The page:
By Kyeland Jackson —

The FBI may be the least of U of L’s worries.

Belle Wheelan, president of the Southern Association of Colleges and School, U of L’s accrediting agency, said information on the university’s athletics program could be sent to them as “unsolicited information.”

For SACSCOC, “unsolicited information” is facts concerning the university which are sent without them requesting it.

Wheelan said the information wouldn’t be included in SACSCOC’s December meeting to decide on U of L’s accreditation.

“Their reaffirmation will be addressed this December so, no, it won’t be in with this decision, however, any item of non-compliance can be brought back to the board at any time,” Wheelan said in an email. “So, after they send in their response from the unsolicited information request, if we determine that it needs board action, in this case it would be reviewed next June.”

The program is roiling under an FBI investigation alleging coaches partnered with adidas to bribe a recruit into joining the program. Following the investigation and citing a sex scandal which involved staffers paying women to dance and have sex with men’s basketball players and recruits, U of L blasted and fired men’s head basketball coach Rick Pitino.

The university also placed athletic director Tom Jurich on paid leave, suspended men’s basketball player Brian Bowen and put two basketball staffers on leave.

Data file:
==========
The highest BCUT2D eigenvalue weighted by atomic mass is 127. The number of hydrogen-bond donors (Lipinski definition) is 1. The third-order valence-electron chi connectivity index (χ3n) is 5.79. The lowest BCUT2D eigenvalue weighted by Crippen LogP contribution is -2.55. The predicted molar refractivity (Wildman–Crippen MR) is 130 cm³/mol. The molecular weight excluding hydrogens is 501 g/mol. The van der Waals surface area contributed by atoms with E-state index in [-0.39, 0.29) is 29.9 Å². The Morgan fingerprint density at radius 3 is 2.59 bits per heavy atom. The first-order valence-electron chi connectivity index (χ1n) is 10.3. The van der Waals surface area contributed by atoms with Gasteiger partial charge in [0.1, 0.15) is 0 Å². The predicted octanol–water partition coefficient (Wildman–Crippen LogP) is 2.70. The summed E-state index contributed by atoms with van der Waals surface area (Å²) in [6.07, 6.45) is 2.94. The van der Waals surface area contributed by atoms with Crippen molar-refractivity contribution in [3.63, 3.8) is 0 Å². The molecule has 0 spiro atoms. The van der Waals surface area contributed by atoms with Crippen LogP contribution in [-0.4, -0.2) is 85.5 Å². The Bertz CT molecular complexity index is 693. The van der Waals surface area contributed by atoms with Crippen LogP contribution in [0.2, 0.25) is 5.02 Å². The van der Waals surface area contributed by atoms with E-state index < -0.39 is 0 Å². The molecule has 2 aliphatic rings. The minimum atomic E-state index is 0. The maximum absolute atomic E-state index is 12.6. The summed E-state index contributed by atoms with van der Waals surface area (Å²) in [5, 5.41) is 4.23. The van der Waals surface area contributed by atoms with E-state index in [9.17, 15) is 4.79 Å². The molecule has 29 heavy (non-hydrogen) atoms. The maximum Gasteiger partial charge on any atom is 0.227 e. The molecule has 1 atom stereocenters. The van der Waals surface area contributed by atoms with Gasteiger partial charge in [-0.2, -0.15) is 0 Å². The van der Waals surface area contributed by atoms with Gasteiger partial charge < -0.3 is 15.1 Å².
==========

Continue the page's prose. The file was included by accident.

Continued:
SACSCOC, put the university on probation in December for three potential violations after Governor Matt Bevin reorganized the board of trustees.

Multiple audits, reports and unsolicited information sent from the university racked up more potential violations, totaling nine by September. SACSCOC’s special committee visited the university then, confirming U of L had satisfied seven potential violations. U of L Interim President Greg Postel pointed to the report to calm accreditation worries, but SACSCOC Vice President Michael Johnson said progress may not matter.

“They’re not looking to see if an institution is trying to be compliant, they’re looking to see if the institution is compliant,” Johnson said in an interview with the Cardinal. “Fixing to get compliant isn’t compliant.”

SACSCOC will meet in December to decide whether U of L ends its probation, extends its probation another year or loses its accreditation. If U of L loses its accreditation, academic degrees lose value, credits from U of L will not transfer, federal financial aid will not be available and the university cannot participate in the NCAA.

File Photo / The Louisville Cardinal